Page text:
UrbanAlps' 3D-printed Stealth Key is almost impossible to forge

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UrbanAlps' 3D-printed Stealth Key is almost impossible to forge

Swiss company UrbanAlps has devised a method for 3D-printing keys to make them almost unforgeable, because their teeth are hidden from view.

The Stealth Key was designed by UrbanAlps as a safer alternative to regular keys, which can be easily scanned and copied.

In what the company says is a world first, the keys are 3D-printed from titanium. Because they use a form of additive manufacturing, the keys are effectively formed from the inside out – meaning their teeth can be hidden under a pair of narrow ledges.

However, they work like most contemporary keys, fitting inside a cylinder lock to turn the mechanism.

3D-printed key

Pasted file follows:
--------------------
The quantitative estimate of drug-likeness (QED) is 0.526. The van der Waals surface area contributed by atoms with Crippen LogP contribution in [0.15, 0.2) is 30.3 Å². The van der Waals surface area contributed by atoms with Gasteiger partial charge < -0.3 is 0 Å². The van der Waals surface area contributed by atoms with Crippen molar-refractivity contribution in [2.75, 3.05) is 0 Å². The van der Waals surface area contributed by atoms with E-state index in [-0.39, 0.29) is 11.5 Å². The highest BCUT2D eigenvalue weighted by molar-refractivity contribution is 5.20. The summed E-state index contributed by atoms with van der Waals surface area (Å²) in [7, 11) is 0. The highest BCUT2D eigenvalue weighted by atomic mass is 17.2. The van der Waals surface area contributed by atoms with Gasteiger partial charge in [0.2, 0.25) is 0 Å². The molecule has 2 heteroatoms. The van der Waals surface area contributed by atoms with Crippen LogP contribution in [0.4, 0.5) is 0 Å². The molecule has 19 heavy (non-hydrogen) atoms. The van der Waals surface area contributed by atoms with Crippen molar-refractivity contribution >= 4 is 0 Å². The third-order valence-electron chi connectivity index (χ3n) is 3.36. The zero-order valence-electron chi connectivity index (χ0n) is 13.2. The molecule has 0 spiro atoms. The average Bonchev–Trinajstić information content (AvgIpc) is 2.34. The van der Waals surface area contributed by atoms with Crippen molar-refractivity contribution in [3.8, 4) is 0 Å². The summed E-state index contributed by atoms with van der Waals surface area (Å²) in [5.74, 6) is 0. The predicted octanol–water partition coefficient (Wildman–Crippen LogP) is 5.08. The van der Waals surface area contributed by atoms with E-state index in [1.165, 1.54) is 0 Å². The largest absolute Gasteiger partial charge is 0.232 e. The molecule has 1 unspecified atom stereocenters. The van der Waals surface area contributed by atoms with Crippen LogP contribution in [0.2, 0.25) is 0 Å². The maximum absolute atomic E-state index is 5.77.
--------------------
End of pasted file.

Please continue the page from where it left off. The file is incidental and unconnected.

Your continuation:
While the company's founder Alejandro Ojeda doesn't claim the key is totally unforgeable, he says it will "raise the bar of difficulty" for copiers.

"We do not claim that the key is impossible to copy, but that the masses cannot," he told Dezeen. "MacGyvers with special tools can certainly accomplish it. With the Stealth Key, we raise again the bar of difficulty."

The Stealth Key is the result of a two-year research project undertaken by the company, during which they aimed to bring an affordable yet ultra-secure key to the mass markets.

3D-printed key

"During the last two years we have pushed hard to develop the first of its kind security system," said the company. "We have developed a range of cylinder locks and un-scannable keys based on the Stealth Key concept."

"No matter how many pictures or home 3D scanners are used, it cannot be copied: the simplest and affordable key copy protection."

Currently, the process allows up to 850 keys to be made in 24 hours and is compatible with both Swiss and European cylinder lock profiles.

While 3D printers have not yet become common in households, the technology is proving a fertile ground for researchers. At the Massachusetts Institute of Technology, researchers have developed a method for 3D printing artificial hair, while at the Bartlett School of Architecture, students have 3D-printed concrete to create furniture.

Other structures that have been 3D printed range from homes to bicycles, wheelchairs and shoes.